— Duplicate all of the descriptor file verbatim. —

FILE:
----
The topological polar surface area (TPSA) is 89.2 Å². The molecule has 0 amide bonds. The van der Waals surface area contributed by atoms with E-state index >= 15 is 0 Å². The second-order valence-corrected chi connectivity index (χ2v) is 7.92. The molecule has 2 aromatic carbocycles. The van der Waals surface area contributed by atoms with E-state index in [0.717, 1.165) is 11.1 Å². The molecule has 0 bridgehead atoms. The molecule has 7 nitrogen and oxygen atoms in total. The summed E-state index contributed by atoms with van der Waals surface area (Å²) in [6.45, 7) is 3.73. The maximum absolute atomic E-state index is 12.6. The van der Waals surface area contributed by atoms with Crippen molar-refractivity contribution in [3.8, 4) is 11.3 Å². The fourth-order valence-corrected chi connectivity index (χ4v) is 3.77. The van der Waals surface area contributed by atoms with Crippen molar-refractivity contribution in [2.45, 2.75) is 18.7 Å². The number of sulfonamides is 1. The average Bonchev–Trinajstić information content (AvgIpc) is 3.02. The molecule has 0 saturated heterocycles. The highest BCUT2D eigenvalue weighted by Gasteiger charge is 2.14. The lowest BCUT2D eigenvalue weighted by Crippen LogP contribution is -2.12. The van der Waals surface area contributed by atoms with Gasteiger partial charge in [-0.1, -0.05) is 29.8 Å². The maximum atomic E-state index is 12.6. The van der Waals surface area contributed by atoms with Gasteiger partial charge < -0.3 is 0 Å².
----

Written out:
The topological polar surface area (TPSA) is 89.2 Å². The molecule has 0 amide bonds. The van der Waals surface area contributed by atoms with E-state index >= 15 is 0 Å². The second-order valence-corrected chi connectivity index (χ2v) is 7.92. The molecule has 2 aromatic carbocycles. The van der Waals surface area contributed by atoms with E-state index in [0.717, 1.165) is 11.1 Å². The molecule has 0 bridgehead atoms. The molecule has 7 nitrogen and oxygen atoms in total. The summed E-state index contributed by atoms with van der Waals surface area (Å²) in [6.45, 7) is 3.73. The maximum absolute atomic E-state index is 12.6. The van der Waals surface area contributed by atoms with Crippen molar-refractivity contribution in [3.8, 4) is 11.3 Å². The fourth-order valence-corrected chi connectivity index (χ4v) is 3.77. The van der Waals surface area contributed by atoms with Crippen molar-refractivity contribution in [2.45, 2.75) is 18.7 Å². The number of sulfonamides is 1. The average Bonchev–Trinajstić information content (AvgIpc) is 3.02. The molecule has 0 saturated heterocycles. The highest BCUT2D eigenvalue weighted by Gasteiger charge is 2.14. The lowest BCUT2D eigenvalue weighted by Crippen LogP contribution is -2.12. The van der Waals surface area contributed by atoms with Gasteiger partial charge in [-0.1, -0.05) is 29.8 Å². The maximum atomic E-state index is 12.6. The van der Waals surface area contributed by atoms with Gasteiger partial charge < -0.3 is 0 Å².